Embracing retail on the edge: Why the retail sector needs to adopt edge computing
Brick-and-mortar retail stores are not dead, despite what many harbingers claim. The online retail landscape is booming, but retailers should be no strangers to disruption.
Retailers that embrace edge computing continue to innovate, create new customer experiences and the ones that do it right will thrive.
What is edge computing?
Edge computing is where service and consumption meet. For retail, it could mean relying on IT providers who have data centres close to a store. It could also mean the store itself runs a micro-data-centre to manage its IT and IoT devices.
IoT devices could include RFID, point-of-sale systems and inventory tracking, all of which benefit a retail store’s operations.
Customers may be able to shop via mobile, browse digital catalogues, use self-checkouts, or connect to in-store WiFi. These offer better experiences, more information and they can even find the closest store assistant.
What about data collection and analysis? Some retailers have installed beacons, cameras, RFID, and sensors to track customers’ profiles, how they move around the stores and how they interact with products.
It just takes that first step: Retailers that are ready to invest in edge computing and the Internet of Things will be offer much more than traditional retailers that don’t.
Retailers can implement those solutions themselves; or they can partner with IT solution providers such as Schneider Electric to do so.
"To enable edge computing applications, retailers need to deploy or upgrade their computing infrastructure in their stores. Typically these will include Racks, UPS, PDU monitoring, access control and other methods," explains Schneider Electric's VP for IT division and strategy, Joe Craparotta.
Challenges and solutions for retailers on the edge
Challenge 1: Upgrading IT infrastructure. Retailers need to monitor and manage IT systems from a central location.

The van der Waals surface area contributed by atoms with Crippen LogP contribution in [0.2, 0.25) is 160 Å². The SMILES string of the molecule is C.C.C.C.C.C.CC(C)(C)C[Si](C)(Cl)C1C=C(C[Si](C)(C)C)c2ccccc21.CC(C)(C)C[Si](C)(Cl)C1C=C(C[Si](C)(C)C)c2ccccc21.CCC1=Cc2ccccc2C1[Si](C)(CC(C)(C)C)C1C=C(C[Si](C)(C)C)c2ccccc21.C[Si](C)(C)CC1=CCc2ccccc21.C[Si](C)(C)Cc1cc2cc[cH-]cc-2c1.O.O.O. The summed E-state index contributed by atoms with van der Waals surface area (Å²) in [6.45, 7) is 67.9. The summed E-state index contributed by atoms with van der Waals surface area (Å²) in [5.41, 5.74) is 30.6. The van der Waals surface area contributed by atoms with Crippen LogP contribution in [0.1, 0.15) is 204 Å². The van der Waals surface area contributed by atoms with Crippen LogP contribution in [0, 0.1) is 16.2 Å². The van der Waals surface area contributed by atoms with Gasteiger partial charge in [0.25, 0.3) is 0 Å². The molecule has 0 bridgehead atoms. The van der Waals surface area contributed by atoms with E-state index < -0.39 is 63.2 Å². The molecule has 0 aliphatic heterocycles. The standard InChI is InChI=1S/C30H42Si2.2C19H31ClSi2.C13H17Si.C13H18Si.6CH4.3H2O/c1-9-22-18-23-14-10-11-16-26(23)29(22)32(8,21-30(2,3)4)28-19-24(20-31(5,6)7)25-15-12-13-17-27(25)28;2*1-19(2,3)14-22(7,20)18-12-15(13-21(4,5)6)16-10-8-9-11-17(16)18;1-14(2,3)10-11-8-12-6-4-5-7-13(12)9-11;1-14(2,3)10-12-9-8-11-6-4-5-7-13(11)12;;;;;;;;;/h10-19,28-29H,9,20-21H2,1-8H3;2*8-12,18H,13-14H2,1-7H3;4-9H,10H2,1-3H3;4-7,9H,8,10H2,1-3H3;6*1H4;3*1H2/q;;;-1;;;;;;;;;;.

The majority of stores don’t have dedicated personnel in their stores so problems are only identified after downtime has occurred.
"Downtime costs money. On average, one minute of POS downtime costs $4700 in lost revenue and customers. Retailers need business continuity and reduced downtime as much as possible through proactive monitoring of their store IT," Craparotta says.
Solution: Schneider Electric provides monitoring of these assets from temperature sensors connected to the UPS smart connect device monitoring to services EcoStruxure IT.
Challenge 2: Keeping the physical computing environment secure. Often there’s no dedicated room for IT in the store.
"If IT products are placed in a shop room or backroom, they are open to malicious interference," Craparotta says.
Solution: Schneider Electric provides access control, sensors and monitoring Netbotz security help prevent unauthorised access.
Challenge 3: Complexity and cost of deployment across multiple locations. Having to deal with many vendors in design to procurement is time and resource consuming.
"Partnering with one vendor is s a simpler way to design and buy infrastructure, it reduces the number of vendors retailers have to deal with, and it saves time and money," Craparotta adds.
Solution: Schneider Electric simplifies deployment with micro DCs solutions which are repeatable and reintegrated in the distribution centres. One vendor infrastructure solution is faster and cheaper.
Enhancements to a retail business’s operational systems and to its customer experience flow will create new revenue opportunities.
Customers will also appreciate a smooth flow between their in-store, online and mobile experiences. Happy customers are possibly a retail firm’s most valuable asset as they can share their experiences with others – potentially resulting in new customers.